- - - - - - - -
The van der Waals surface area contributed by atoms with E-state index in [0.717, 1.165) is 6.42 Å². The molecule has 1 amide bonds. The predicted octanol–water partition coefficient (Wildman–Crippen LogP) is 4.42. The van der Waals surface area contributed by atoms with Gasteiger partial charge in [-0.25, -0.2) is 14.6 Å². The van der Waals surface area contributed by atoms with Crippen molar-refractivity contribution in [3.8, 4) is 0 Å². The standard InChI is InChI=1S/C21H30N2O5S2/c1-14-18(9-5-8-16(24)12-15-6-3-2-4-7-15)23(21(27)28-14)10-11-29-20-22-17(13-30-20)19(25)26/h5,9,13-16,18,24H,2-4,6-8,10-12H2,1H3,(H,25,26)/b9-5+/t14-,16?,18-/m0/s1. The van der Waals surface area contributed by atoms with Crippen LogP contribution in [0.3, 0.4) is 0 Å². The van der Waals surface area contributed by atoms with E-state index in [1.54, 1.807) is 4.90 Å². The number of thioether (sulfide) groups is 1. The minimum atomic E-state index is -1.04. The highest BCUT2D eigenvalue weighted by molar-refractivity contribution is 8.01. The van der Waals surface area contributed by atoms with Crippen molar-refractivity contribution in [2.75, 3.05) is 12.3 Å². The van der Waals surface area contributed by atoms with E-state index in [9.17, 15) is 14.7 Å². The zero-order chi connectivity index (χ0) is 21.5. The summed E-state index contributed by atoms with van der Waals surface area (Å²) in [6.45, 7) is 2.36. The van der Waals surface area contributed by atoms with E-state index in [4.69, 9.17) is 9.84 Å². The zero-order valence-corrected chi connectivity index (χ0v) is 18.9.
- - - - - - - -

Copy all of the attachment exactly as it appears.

The van der Waals surface area contributed by atoms with E-state index in [0.717, 1.165) is 6.42 Å². The molecule has 1 amide bonds. The predicted octanol–water partition coefficient (Wildman–Crippen LogP) is 4.42. The van der Waals surface area contributed by atoms with Gasteiger partial charge in [-0.25, -0.2) is 14.6 Å². The van der Waals surface area contributed by atoms with Crippen molar-refractivity contribution in [3.8, 4) is 0 Å². The standard InChI is InChI=1S/C21H30N2O5S2/c1-14-18(9-5-8-16(24)12-15-6-3-2-4-7-15)23(21(27)28-14)10-11-29-20-22-17(13-30-20)19(25)26/h5,9,13-16,18,24H,2-4,6-8,10-12H2,1H3,(H,25,26)/b9-5+/t14-,16?,18-/m0/s1. The van der Waals surface area contributed by atoms with Crippen LogP contribution in [0.3, 0.4) is 0 Å². The van der Waals surface area contributed by atoms with E-state index in [1.54, 1.807) is 4.90 Å². The number of thioether (sulfide) groups is 1. The minimum atomic E-state index is -1.04. The highest BCUT2D eigenvalue weighted by molar-refractivity contribution is 8.01. The van der Waals surface area contributed by atoms with Crippen molar-refractivity contribution in [2.75, 3.05) is 12.3 Å². The van der Waals surface area contributed by atoms with E-state index in [9.17, 15) is 14.7 Å². The zero-order chi connectivity index (χ0) is 21.5. The summed E-state index contributed by atoms with van der Waals surface area (Å²) in [6.45, 7) is 2.36. The van der Waals surface area contributed by atoms with E-state index in [4.69, 9.17) is 9.84 Å². The zero-order valence-corrected chi connectivity index (χ0v) is 18.9.